At least 65 per cent of Australia’s 250 piano tuners are older than 50, about 95 per cent are male and the industry has not trained a new generation of tuners for 18 years.
Many pianos last for a century or more with tuning and care. Nobody throws them out because not much has changed in piano technology since a century ago.
”You don’t have to be a Rhodes scholar to work out that we have far more pianos than piano tuners,” said Brent Ottley, the director of the only place in Australia to offer formal training in tuning. Mr Ottley’s Australasian School of Piano Technology in Melbourne trains about six to eight tuners a year, and gets applications for more than it can handle. ”Sadly, not many people wake up one morning and think, gee, I’d like to be a piano tuner,” he says.
Even if they did, they would find it hard to find a course, even harder to get into one, and impossible to find an apprenticeship. In their heyday, all the big retailers offered apprenticeships and serviced pianos in their workshops. While imports of upright, grand and second pianos jumped 11 per cent this year to 8642, not one retailer offers an apprenticeship.
Ara Vartoukian, a piano tuner and director of Theme and Variations in Willoughby, says Australia desperately needs new training facilities, and there is nothing except Mr Ottley’s private training. He taught piano tuning at the Conservatorium of Music in Sydney from 1974 until 1988 when the course ended. The only other course in Australia, at Preston TAFE in Victoria, closed a few years later. That created an 18-year vacuum when no training was available in Australia until four years ago, when Sydney’s conservatorium started a course, only to axe it after a year because of funding cuts.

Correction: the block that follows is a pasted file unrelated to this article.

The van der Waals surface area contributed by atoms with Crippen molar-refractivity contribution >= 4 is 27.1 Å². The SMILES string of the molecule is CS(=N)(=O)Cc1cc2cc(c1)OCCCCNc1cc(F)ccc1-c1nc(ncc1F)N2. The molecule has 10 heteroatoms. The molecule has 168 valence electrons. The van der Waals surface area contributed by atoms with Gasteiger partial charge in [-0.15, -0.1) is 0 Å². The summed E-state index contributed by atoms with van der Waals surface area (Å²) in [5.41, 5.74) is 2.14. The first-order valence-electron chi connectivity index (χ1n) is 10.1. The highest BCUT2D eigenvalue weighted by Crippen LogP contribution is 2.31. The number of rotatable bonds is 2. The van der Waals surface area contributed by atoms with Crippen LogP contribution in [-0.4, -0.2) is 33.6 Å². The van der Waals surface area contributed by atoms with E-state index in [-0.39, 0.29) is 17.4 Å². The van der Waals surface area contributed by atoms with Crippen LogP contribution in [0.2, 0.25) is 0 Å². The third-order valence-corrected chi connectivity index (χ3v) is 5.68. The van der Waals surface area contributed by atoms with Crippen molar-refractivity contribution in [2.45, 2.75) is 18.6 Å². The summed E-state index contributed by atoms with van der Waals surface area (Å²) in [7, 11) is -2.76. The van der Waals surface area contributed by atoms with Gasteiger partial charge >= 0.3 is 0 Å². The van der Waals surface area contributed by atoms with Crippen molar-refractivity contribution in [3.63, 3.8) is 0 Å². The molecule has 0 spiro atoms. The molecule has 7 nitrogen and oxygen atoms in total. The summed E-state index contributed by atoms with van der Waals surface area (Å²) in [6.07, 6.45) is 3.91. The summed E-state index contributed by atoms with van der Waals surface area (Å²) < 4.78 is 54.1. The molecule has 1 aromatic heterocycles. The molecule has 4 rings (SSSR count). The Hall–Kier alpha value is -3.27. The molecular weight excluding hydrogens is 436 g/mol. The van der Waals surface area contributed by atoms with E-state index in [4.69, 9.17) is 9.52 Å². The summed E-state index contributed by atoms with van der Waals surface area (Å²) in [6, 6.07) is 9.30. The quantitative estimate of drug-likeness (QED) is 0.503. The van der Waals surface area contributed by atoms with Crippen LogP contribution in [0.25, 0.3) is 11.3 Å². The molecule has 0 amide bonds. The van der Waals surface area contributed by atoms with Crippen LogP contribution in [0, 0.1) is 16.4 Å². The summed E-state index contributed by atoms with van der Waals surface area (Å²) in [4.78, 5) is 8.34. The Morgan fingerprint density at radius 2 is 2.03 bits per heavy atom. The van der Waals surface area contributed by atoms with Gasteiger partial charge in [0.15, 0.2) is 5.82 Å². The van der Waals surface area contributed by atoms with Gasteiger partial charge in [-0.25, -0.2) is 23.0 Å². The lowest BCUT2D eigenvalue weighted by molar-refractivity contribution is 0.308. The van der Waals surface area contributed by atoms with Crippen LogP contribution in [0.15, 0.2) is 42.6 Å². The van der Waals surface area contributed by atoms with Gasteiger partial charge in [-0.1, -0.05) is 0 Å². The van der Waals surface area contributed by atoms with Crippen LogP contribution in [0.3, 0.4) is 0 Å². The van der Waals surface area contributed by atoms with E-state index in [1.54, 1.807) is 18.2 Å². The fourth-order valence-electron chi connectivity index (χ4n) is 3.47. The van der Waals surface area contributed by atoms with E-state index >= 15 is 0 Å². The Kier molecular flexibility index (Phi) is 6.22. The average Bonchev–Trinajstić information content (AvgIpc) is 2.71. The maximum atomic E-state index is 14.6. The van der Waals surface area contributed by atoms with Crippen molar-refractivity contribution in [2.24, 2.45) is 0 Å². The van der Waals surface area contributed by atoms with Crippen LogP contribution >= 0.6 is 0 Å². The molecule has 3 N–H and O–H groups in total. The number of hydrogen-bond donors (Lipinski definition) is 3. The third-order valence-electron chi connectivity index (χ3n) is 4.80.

Mr Vartoukian says Australia needs at least 10 new technicians a year if it is to develop a broad base of technicians, with a percentage who want to train and ”excel into” servicing major concerts and visiting artists.
”For every concert performance you have three tunings. And there’s about 100 parts for every note, and 25 adjustments you can make to every note to get it to work at its best efficiency, he says.
While some untrained tuners rely entirely on electronic tuning devices, he says the craft is part art and part science.
”Plenty of instruments can help with the science bit but they can’t help with the art part,” Mr Vartoukian says.
When it comes to major concerts, he says the ”ear is the most accurate instrument for preparing a piano for a concert”. That’s how he tuned pianos for artists such as Harry Connick jnr and the pianist Stephen Hough.
Julie Power (The Sydney Morning Herald) / August 25, 2012